New plans blossom for class garden


Jada Hallman, Staff Reporter

In its own petite haven, there exists an agricultural biology garden where it is not uncommon to find determined students spending their Saturdays sowing devotion. Their tenacious efforts are promoting the establishment of a new winter and California native plant garden.

Amy Thorpe, an agricultural biology teacher, has spent her years teaching at Merrill F. West High School encouraging her students to be involved through experiential activities that interest the students. Although the garden was initiated more than fifteen years ago, not a single year has gone by without the agricultural biology classes tending to it. “It’s a way to get students hands-on opportunities at growing their own food,” said Thorpe.

The garden also serves as a potential hot spot for the students to organize and accomplish their Supervised Agricultural Experience (SAE) projects. From raising chicks to growing flowers, the SAE projects help broaden the students’ horizons in the practices of biology. Freshman Jessica Aguilar summarized her understanding of the assignment as “…basically, a project for good.” Students are to spend fifteen hours designing and fulfilling an agricultural project that will help them develop environmental skills and gain healthy experience with horticultural activities.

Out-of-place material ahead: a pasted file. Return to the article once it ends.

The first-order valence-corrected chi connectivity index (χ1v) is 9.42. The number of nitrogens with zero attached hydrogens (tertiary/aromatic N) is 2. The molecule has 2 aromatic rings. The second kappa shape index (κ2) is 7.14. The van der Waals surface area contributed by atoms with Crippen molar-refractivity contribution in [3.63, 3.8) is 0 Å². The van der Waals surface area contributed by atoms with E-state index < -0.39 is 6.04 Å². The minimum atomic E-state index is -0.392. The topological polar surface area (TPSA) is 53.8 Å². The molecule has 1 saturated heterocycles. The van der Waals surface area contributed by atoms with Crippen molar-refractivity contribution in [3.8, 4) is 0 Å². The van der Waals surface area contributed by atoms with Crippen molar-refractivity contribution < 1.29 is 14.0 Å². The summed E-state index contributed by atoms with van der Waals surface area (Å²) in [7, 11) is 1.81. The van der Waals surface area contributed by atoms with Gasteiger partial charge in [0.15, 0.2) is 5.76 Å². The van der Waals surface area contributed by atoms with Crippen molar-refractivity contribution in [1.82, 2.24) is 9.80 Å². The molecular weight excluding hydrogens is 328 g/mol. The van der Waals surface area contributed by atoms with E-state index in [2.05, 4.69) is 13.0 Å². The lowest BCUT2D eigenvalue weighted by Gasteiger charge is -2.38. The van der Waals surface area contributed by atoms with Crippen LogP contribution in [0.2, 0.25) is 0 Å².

Thorpe explained in an interview that a winter garden (including cabbage, lettuce, radishes, broccoli, carrots and peas) and a California native plant garden (including wild plants such as poppies and milkweed) are all in the future plans for the garden. Fortunately, the California native plants will also prove to be profitable to the garden and its environment. “Not only are they drought-tolerant, they attract beneficial insects, they attract wildlife,” Thorpe said. A $10,000 scholarship will aide in the building of a shade house for the native plant nursery. These plants will then be sold to the public.

Meanwhile, the fauna that reside in the garden are also flourishing. Locally fostered chickens are being raised on campus and are producing free-range chicken eggs. After the students care for the eggs for six months, the eggs will be sold to teachers who hold subscriptions.

The agricultural biology class advocates the fundamentality of maturity, responsibility, commitment and strong leadership skills in all aspects of life. As these exciting proposals bloom into promising possibilities, the future will definitely hold a prosperous pathway for the growth of the educational garden.